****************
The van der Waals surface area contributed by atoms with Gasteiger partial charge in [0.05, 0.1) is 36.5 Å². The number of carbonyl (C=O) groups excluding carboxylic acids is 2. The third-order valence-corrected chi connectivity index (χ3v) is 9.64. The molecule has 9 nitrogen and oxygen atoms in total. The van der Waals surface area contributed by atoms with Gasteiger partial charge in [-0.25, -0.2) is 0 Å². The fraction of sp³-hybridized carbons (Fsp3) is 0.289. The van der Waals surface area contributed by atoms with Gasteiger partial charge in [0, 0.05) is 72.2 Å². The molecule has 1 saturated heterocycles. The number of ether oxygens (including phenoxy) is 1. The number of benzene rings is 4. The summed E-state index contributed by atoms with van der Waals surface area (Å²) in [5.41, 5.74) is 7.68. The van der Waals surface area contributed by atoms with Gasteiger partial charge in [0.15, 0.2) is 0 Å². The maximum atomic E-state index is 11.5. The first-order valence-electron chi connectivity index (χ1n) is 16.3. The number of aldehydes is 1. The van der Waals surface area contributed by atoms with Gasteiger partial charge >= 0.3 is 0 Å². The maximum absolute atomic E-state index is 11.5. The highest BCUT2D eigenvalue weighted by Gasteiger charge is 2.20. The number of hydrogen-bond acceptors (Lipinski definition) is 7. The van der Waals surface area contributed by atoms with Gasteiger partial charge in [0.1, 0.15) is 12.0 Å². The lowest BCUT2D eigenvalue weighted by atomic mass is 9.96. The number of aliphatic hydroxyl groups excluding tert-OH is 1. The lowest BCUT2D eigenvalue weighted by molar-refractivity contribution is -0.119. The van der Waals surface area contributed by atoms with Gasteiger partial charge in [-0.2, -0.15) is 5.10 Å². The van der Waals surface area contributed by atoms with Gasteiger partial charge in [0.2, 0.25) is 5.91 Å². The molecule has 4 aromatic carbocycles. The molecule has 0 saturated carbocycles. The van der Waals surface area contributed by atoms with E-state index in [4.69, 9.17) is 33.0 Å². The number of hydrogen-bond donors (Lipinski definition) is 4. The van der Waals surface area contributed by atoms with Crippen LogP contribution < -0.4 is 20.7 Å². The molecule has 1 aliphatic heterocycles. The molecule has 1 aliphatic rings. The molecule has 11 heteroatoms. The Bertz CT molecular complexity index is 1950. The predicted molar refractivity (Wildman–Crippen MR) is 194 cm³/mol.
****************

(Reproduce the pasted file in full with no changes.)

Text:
The van der Waals surface area contributed by atoms with Gasteiger partial charge in [0.05, 0.1) is 36.5 Å². The number of carbonyl (C=O) groups excluding carboxylic acids is 2. The third-order valence-corrected chi connectivity index (χ3v) is 9.64. The molecule has 9 nitrogen and oxygen atoms in total. The van der Waals surface area contributed by atoms with Gasteiger partial charge in [-0.25, -0.2) is 0 Å². The fraction of sp³-hybridized carbons (Fsp3) is 0.289. The van der Waals surface area contributed by atoms with Gasteiger partial charge in [0, 0.05) is 72.2 Å². The molecule has 1 saturated heterocycles. The number of ether oxygens (including phenoxy) is 1. The number of benzene rings is 4. The summed E-state index contributed by atoms with van der Waals surface area (Å²) in [5.41, 5.74) is 7.68. The van der Waals surface area contributed by atoms with Gasteiger partial charge in [0.15, 0.2) is 0 Å². The maximum atomic E-state index is 11.5. The first-order valence-electron chi connectivity index (χ1n) is 16.3. The number of aldehydes is 1. The van der Waals surface area contributed by atoms with Gasteiger partial charge >= 0.3 is 0 Å². The maximum absolute atomic E-state index is 11.5. The highest BCUT2D eigenvalue weighted by Gasteiger charge is 2.20. The number of hydrogen-bond acceptors (Lipinski definition) is 7. The van der Waals surface area contributed by atoms with Gasteiger partial charge in [0.1, 0.15) is 12.0 Å². The lowest BCUT2D eigenvalue weighted by atomic mass is 9.96. The number of aliphatic hydroxyl groups excluding tert-OH is 1. The lowest BCUT2D eigenvalue weighted by molar-refractivity contribution is -0.119. The van der Waals surface area contributed by atoms with Gasteiger partial charge in [-0.2, -0.15) is 5.10 Å². The van der Waals surface area contributed by atoms with Gasteiger partial charge in [0.2, 0.25) is 5.91 Å². The molecule has 4 aromatic carbocycles. The molecule has 0 saturated carbocycles. The van der Waals surface area contributed by atoms with E-state index in [4.69, 9.17) is 33.0 Å². The number of hydrogen-bond donors (Lipinski definition) is 4. The van der Waals surface area contributed by atoms with Crippen LogP contribution < -0.4 is 20.7 Å². The molecule has 1 aliphatic heterocycles. The molecule has 1 aliphatic rings. The molecule has 11 heteroatoms. The Bertz CT molecular complexity index is 1950. The predicted molar refractivity (Wildman–Crippen MR) is 194 cm³/mol.